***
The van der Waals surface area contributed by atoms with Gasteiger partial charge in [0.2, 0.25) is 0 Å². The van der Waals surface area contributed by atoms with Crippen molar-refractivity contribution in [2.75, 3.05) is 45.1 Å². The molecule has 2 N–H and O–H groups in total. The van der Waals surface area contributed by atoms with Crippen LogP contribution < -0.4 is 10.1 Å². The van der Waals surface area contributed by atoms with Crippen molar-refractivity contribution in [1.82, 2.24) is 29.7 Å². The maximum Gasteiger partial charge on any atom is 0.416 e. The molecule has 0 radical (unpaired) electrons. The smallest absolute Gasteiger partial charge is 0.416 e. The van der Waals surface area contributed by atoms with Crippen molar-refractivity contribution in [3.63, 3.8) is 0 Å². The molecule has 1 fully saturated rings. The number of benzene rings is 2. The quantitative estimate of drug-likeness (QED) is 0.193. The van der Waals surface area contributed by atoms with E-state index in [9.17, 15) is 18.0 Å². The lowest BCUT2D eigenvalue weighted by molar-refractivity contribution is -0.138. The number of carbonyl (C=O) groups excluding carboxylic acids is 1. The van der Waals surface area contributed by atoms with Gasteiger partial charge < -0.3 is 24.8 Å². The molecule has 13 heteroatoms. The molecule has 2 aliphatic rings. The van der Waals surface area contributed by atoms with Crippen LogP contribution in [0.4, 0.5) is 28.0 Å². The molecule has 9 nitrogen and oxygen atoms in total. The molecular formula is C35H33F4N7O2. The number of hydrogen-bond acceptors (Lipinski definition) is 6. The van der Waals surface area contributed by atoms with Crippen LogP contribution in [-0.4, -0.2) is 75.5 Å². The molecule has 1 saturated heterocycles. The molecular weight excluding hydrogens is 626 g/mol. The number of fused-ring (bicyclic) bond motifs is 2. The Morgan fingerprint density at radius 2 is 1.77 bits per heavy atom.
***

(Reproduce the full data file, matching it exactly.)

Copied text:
The van der Waals surface area contributed by atoms with Gasteiger partial charge in [0.2, 0.25) is 0 Å². The van der Waals surface area contributed by atoms with Crippen molar-refractivity contribution in [2.75, 3.05) is 45.1 Å². The molecule has 2 N–H and O–H groups in total. The van der Waals surface area contributed by atoms with Crippen LogP contribution < -0.4 is 10.1 Å². The van der Waals surface area contributed by atoms with Crippen molar-refractivity contribution in [1.82, 2.24) is 29.7 Å². The maximum Gasteiger partial charge on any atom is 0.416 e. The molecule has 0 radical (unpaired) electrons. The smallest absolute Gasteiger partial charge is 0.416 e. The van der Waals surface area contributed by atoms with Crippen molar-refractivity contribution in [3.63, 3.8) is 0 Å². The molecule has 1 fully saturated rings. The number of benzene rings is 2. The quantitative estimate of drug-likeness (QED) is 0.193. The van der Waals surface area contributed by atoms with E-state index in [9.17, 15) is 18.0 Å². The lowest BCUT2D eigenvalue weighted by molar-refractivity contribution is -0.138. The number of carbonyl (C=O) groups excluding carboxylic acids is 1. The van der Waals surface area contributed by atoms with Gasteiger partial charge < -0.3 is 24.8 Å². The molecule has 13 heteroatoms. The molecule has 2 aliphatic rings. The van der Waals surface area contributed by atoms with Crippen LogP contribution in [0.4, 0.5) is 28.0 Å². The molecule has 9 nitrogen and oxygen atoms in total. The molecular formula is C35H33F4N7O2. The number of hydrogen-bond acceptors (Lipinski definition) is 6. The van der Waals surface area contributed by atoms with Crippen LogP contribution in [-0.4, -0.2) is 75.5 Å². The molecule has 1 saturated heterocycles. The molecular weight excluding hydrogens is 626 g/mol. The number of fused-ring (bicyclic) bond motifs is 2. The Morgan fingerprint density at radius 2 is 1.77 bits per heavy atom.